My husband and I along with our dear friend Sonia, spent Saturday, June 25th at Lincoln City enjoying their annual ‘Kite Flying Festival’.  We have endured the first half of this year of unusually wet weather.   Our bodies deprived of vitamin D began to re-energized at the lack of clouds in the sky.  The exposed blue sky provided a wonderful background for the colorful  kites that flew as an opening act above the assembling crowd of people staking out their individual piece of beach. 

Chilly winds, which is typical of the Northern Oregon coast, kept most under cover by way of jackets, blankets and beach tents.   A few, mostly the young, could be spotted in their more revealing attire, exposed skin red from sun and wind, as they strutted and swayed in the human way of attracting the opposite sex.   I hoped at that age I wasn’t so obvious as these youthful beings, but I fear might have been.  Those younger still, also scantily clothed, in the way of shunned jackets and bare feet, ran and hopped about, kicking up sand and squealing with delight at the kites overhead.   Many with hand-made kites of their own ran with a hand-held high clutching a short string attached to their kite, that soared and dived erratically behind them, their youthful energy fueling the warmth they needed.  Dogs of all shapes and sizes greeted each other in their doggy ways showing signs of excitement in being in this festive environment   Nearer to the waves, leash free, they
played in the surf then sprayed a shower of salt water droplets freed from wet fur, on to those close by.   I observed all this as we set-up our spot among the throng of fellow beings practicing the
Art of Being’.  How invigorating!

After staking out our section of sand, I ready my gear consisting of two lens, a wide-angle, and small telephoto, both great for using in what I refer to as shooting from the hip.  A tripod in such instances is not practical.  To capture excitement and wonder involving an event such as this, I needed flexibility and quickness in my positioning.  After taking a couple of test shots to satisfy myself of my basic camera settings and I wandered off to integrate my camera and I with those of my subjects and objects, leaving my husband and friend to enjoy the festivities from their camp chairs and warm blankets on our little piece of beach. 

Children fascinate me for they are the true artists in the ‘Art Of Being’, for their minds have not been molded with constrictions of responsible thoughts that plague adults.  As I watched their expressions of wonderment and excitement, though tempted, I avoid singling them out to photograph, as it makes most parents uneasy and rightly so.  Instead I observed what captivated them and with their expression in mind I attempt to capture an image that will get the same reaction of wonder and excitement from those who view it.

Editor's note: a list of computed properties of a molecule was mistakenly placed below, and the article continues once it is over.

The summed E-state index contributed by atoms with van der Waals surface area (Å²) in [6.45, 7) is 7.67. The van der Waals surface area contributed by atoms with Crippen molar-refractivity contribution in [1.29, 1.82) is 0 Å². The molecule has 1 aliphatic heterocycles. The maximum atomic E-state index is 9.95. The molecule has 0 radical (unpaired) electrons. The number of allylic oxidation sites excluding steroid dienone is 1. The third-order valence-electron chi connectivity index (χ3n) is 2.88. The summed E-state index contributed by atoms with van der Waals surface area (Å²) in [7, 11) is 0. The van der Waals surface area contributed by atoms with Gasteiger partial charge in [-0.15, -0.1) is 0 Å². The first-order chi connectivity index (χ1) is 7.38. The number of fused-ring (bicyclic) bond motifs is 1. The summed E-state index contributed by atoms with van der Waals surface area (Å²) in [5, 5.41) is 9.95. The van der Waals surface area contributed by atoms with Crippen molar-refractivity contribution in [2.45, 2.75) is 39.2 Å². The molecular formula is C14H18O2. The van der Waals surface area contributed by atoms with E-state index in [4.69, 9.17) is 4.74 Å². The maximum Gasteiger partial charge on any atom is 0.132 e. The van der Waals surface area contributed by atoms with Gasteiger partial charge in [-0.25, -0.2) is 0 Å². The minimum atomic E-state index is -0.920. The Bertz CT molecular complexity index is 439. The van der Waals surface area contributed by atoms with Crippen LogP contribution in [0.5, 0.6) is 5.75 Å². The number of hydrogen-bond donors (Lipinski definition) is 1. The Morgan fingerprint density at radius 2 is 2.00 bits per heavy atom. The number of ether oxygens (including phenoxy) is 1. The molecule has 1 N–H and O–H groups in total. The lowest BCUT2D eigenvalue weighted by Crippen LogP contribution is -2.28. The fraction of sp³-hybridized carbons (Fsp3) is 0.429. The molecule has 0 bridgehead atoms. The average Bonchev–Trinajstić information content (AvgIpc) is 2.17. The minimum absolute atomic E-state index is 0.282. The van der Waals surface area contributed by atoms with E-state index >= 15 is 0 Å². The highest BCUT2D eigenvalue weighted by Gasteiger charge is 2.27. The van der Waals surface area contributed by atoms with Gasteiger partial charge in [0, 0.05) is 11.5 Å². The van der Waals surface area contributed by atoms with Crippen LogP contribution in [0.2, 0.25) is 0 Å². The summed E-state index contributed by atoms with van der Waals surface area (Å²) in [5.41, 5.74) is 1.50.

Walking the outer edge of a ribbon-made fence, set-up to discourage the masses from entering the area where they anchored the big kites , one kite-man caught my attention as he held an instrument up over his head.  I soon learned he was measuring the winds as he announced they were at 16 knots.  He kept checking his anchor and the taut lines leading skyward to a tethered bright red octopus kite dancing in the winds, its tentacles break dancing in time to the frequent gusts.  A large colorful blow-fish swam the air currents only a few feet from the sand, dwarfing all that ventured near for a closer look.  I did envy those who had video cameras as I attempted to capture the synchronized flying of six kites handled by six people to surreal music.  It was a
beautiful sight to see but difficult to capture.  I finally relinquished this effort and settled myself on a nearby drift log to enjoy the show.  

I see you are another Nikon-er.”  stated a voice interrupting my semi-meditative moment with the synchronized flying kites.  That was when I became acquainted with D. Deane Ingram, a fellow photographer who started his profession shooting the Vietnam War.  He told me of his job travels all over Europe.  How he and his German wife, Ingrid, finally settled in Portland until his recent retirement to Lincoln City.  Still photographing, he proudly shared with me some of his work that he carried with him in his gear bag.   Our conversation veered toward the digital world of photography and the pros and cons of being a pro-photographer in that field.  It felt good to share my love of photography with a fellow photographer. 

I ambled back to our spot only to find two famished people who had patiently awaited my return to enjoy the food we had brought with us.  I placed my camera in my bag and settled down to eat, all the while scanning for more picture-taking opportunities.  Our picnic consumed, a need for a restroom trip delayed, as Sonia and I giggled like  young girls over an incident we found ourselves in.  Our chairs had sunk deeply into the sand making it extremely difficult to get up.   As we tried to hoist ourselves out of our seats her chair tilted as it went deeper into the sand on one side, nearly dumping her into my lap.  John was of no help as he found himself in the same predicament.  Laughter is  the best medicine except when you have to use the bathroom!    

As the events of the day drew to a close, we loaded ourselves with our belongings and  trudged back to our vehicle.  As we walked, a scene had unfolded before us requiring that I again take out my camera.  Now I fully understood, the vigilance, of attending to the anchored kites.   A kite measuring eighty-one feet long had broken away from its anchor on the beach.  It had entangled itself in a tree and power line that edged the beach-front road.  Six frustrated men worked to gently untangle the $5,000.00 kite from the tree limbs, wires, and its own tethered ropes.  I did not envy their work nor the loss of investment if they were not successful in their endeavor.  My need to capture this unfortunate scene satisfied, I was not surprised to find our vehicle with my husband and friend inside driving towards me.  They, already loaded-up, had come to pick me up.

The drive home was pleasant as Sonia and I noticed places of photographic interest.   My husband focused only on his driving and our destination, could not bother with the scenery we passed, allowing Sonia and I to relax and enjoy the landscape, knowing our eyes and reflexes are not needed to assist him when he is behind the wheel.

With my other current priorities taken care of and my blog completed, a little later than I had planned, I can now return to reviewing and reminiscing that day on the beach at Lincoln City Annual Kite Festival.   

©copyrighted
by
Dee Browning